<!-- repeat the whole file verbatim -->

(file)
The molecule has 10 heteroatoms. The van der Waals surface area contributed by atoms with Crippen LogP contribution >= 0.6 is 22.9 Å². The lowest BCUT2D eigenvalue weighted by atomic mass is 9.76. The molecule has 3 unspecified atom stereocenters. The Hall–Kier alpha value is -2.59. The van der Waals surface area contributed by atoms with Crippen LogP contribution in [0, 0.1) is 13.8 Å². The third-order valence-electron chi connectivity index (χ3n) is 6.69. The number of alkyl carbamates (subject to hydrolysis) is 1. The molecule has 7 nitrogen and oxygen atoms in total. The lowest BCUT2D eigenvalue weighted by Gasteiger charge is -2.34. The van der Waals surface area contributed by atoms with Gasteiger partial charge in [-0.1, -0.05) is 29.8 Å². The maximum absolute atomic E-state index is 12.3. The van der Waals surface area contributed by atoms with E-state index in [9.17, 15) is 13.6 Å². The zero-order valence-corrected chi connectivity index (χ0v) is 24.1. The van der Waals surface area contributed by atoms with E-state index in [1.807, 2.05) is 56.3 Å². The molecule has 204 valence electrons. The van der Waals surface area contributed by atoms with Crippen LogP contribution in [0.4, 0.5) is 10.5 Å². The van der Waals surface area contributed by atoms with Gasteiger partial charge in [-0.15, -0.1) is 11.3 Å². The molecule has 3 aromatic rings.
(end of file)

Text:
The molecule has 10 heteroatoms. The van der Waals surface area contributed by atoms with Crippen LogP contribution >= 0.6 is 22.9 Å². The lowest BCUT2D eigenvalue weighted by atomic mass is 9.76. The molecule has 3 unspecified atom stereocenters. The Hall–Kier alpha value is -2.59. The van der Waals surface area contributed by atoms with Crippen LogP contribution in [0, 0.1) is 13.8 Å². The third-order valence-electron chi connectivity index (χ3n) is 6.69. The number of alkyl carbamates (subject to hydrolysis) is 1. The molecule has 7 nitrogen and oxygen atoms in total. The lowest BCUT2D eigenvalue weighted by Gasteiger charge is -2.34. The van der Waals surface area contributed by atoms with Gasteiger partial charge in [-0.1, -0.05) is 29.8 Å². The maximum absolute atomic E-state index is 12.3. The van der Waals surface area contributed by atoms with E-state index in [9.17, 15) is 13.6 Å². The zero-order valence-corrected chi connectivity index (χ0v) is 24.1. The van der Waals surface area contributed by atoms with E-state index in [1.807, 2.05) is 56.3 Å². The molecule has 204 valence electrons. The van der Waals surface area contributed by atoms with Crippen LogP contribution in [0.4, 0.5) is 10.5 Å². The van der Waals surface area contributed by atoms with Gasteiger partial charge in [-0.15, -0.1) is 11.3 Å². The molecule has 3 aromatic rings.